Equal Opportunity Slurs Department: Hindutva

You will be fascinated to learn
that Hinduism is breaking out in a neo-orthodoxy called Hindutva, with Hindu
supremacists burning missionaries alive and engaging
other non-inclusive, intolerant practices. 

Last
year in the village of Manoharpur, India, a mob of
Hindu supremacists burned to death Australian
missionary Graham Stewart Staines and his two young
sons. The mainstream U.S. media, which typically casts
its jaded gaze on that part of the world only to
report death tolls after typhoons, bus, or train
disasters, responded predictably. But while the
American public generally responds to news from this
part of the world with a bewildered shrug, the
response to this story was one of collective,
visceral, revulsion. For many Americans, still reeling
from another horrific event that recently occurred on
their own soil – the Texas dragging death of James
Byrd Jr. – the story put India squarely on the map,
bringing a grotesque culmination to preceding weeks of
church-burnings and rumors of anti-Christian hatred.

The
Danger of Hindutva to Secular
India,
S.R. Welch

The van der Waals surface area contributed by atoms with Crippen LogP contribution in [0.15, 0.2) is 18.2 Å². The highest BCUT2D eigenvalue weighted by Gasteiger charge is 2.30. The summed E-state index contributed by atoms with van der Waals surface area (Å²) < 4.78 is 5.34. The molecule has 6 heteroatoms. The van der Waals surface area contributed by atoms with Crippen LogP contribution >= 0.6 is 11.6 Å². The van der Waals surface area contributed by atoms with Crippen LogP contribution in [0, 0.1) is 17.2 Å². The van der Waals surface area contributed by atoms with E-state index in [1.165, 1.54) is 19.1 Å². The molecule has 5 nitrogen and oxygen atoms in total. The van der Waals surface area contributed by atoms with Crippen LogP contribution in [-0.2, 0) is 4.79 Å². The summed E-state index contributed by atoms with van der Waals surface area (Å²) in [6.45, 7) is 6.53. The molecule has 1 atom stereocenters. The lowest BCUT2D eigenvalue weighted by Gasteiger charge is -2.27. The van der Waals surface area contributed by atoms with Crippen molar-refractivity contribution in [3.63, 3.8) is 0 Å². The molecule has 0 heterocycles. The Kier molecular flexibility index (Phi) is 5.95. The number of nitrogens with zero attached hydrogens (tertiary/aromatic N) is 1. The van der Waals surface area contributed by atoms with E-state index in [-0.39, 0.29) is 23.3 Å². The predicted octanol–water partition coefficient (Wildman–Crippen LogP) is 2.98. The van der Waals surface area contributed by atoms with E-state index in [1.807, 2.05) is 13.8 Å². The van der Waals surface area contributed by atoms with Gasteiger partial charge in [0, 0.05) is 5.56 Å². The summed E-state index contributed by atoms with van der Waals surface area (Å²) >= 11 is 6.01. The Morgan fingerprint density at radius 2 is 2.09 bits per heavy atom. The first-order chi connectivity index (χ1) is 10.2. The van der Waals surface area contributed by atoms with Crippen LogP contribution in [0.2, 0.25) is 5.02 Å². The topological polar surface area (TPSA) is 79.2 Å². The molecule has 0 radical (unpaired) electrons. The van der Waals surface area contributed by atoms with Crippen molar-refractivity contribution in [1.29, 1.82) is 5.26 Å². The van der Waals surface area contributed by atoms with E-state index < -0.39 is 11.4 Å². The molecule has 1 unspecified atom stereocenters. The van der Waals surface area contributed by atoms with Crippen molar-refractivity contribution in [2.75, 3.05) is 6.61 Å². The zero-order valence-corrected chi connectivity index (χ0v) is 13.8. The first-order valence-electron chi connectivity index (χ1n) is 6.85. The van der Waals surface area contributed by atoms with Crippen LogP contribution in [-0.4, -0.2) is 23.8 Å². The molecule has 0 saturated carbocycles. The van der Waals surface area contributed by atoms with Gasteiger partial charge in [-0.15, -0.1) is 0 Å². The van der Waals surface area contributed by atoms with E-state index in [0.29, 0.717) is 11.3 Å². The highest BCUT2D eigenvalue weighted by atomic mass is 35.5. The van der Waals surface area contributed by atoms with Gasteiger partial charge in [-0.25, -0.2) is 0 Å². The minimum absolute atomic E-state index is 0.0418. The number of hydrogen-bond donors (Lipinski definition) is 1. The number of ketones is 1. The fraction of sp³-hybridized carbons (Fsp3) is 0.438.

The U.S. government is noticing
this, to the dismay
of Hindu immigrants.

I learn this from the atheists
of Infidels.org,
who really do despise all religions equally. 

They close on a hopeful note,
though: 

During
the last century a diaspora of Indian émigrés spread
their culture  to
communities as far afield as Johannesburg and 
Jackson Heights; at the beginning of this
century Indian cuisine, music, 
literature, and film enjoy an unprecedented
popularity  abroad.
That Indian culture not only competes with but also
penetrates the  commercial
monolith of Western culture testifies to 
its modern robustness and vitality. For its
part, the religion called 
“Hinduism” 
- the amorphous family of traditions and 
philosophies that comprise historical reality,
and not the neo-orthodoxy of 
the Hindutva movement – will continue to endure
by  virtue
of its inherent inclusiveness, tolerance, and its
unique recognition  that no creed has a monopoly over truth.

Now, I believe them, though
thousands wouldn`t. Specifically, the thousands
slaughtered during India`s Partition,
wouldn`t, if we could bring them back to life and ask
them.

But some evidence of this tolerance would be welcome, as the news from the
Middle East, Ulster, and Africa seems to point to the
contrary position, that fanatical 
religion drives out tolerant religion, (usually
with fire and the sword). 

Of course, this would be bad
enough if it were confined to India.

But it`s not.

May 16, 2001